Lamb Shanks, Japanese Style

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japanese-lamb-shanks_3759Lamb shanks so tender you can eat them with a spoon make a noteworthy meal without requiring a lot of attention, only a block time for a slow braise. Because they can be prepared a day ahead, lamb shanks can be part of a dinner for guests even the hostess can enjoy. While lamb is not widely eaten in Japan, this recipe illustrates how well basic Japanese ingredients (sake, mirin, shoyu, miso), and Japanese cooking techniques can make this dinner unique but familiar enough to be comforting.

Braised Lamb Shanks

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Happy New 2011 Year to all!

My husband and his step-father took their traditional New Year’s Day walk, and J. invited him for dinner. This post is about how I served leftovers to guests. Twice! and about how I now have two legs of lamb…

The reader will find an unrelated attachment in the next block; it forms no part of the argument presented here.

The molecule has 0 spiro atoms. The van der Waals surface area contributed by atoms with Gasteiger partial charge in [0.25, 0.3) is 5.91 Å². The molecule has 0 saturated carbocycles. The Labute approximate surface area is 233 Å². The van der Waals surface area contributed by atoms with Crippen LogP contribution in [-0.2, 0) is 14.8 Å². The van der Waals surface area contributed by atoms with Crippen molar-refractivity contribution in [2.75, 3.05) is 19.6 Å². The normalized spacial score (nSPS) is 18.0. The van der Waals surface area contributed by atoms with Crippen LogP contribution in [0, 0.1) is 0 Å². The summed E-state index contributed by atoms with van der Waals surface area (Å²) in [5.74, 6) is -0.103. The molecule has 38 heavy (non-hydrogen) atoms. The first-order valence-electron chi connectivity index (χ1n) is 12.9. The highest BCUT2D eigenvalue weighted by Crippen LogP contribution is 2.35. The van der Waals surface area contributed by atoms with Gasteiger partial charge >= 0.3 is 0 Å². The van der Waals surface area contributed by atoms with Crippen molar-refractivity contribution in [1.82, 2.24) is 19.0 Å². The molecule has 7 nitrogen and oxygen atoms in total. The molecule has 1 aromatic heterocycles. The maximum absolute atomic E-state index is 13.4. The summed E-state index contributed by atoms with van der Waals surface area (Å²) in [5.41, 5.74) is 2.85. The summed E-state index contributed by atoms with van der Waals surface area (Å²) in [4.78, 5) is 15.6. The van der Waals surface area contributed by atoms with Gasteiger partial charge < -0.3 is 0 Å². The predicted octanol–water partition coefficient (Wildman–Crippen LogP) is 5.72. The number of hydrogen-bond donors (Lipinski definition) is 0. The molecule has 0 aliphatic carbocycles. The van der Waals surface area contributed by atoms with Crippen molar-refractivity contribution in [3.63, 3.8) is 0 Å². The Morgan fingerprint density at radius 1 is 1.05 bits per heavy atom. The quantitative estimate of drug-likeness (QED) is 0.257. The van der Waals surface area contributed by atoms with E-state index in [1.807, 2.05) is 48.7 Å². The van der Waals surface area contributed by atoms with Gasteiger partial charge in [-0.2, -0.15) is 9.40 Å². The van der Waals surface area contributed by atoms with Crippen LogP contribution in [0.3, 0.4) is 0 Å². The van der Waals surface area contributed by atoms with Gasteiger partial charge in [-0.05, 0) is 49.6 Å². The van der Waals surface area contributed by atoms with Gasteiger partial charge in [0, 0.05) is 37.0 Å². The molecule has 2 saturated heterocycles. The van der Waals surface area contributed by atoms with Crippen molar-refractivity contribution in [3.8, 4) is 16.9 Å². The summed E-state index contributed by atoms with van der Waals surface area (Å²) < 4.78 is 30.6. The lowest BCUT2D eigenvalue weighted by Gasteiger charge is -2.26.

—we’ve come to a point in this moving house business where some things are here, some there…
I had to go out to buy a can opener, the coffee grinder is at the wrong house, the blankets are lost, what happened to our towels?
These braised lamb shanks played their role exceeding well (a nice Christmas Eve dinner), becoming stew (for my brother and his wife), then soup (for my father-in-law), making some unexpected guests warm and happy!

Nizakana: Braised Fish

nizakana braised mackerelBraising fish is a nice way to cook it without added fat. The fish can be whole, filleted, or cut into steaks. I’ve made this recipe with salmon, saba, and now yellow-fin tuna. For mild-flavored fish, make a broth seasoned with sake, mirin, and soy sauce. With strongly-flavored or oily fish, use stronger flavors such as miso, vinegar, salt, pickled plums, herbs, and spices.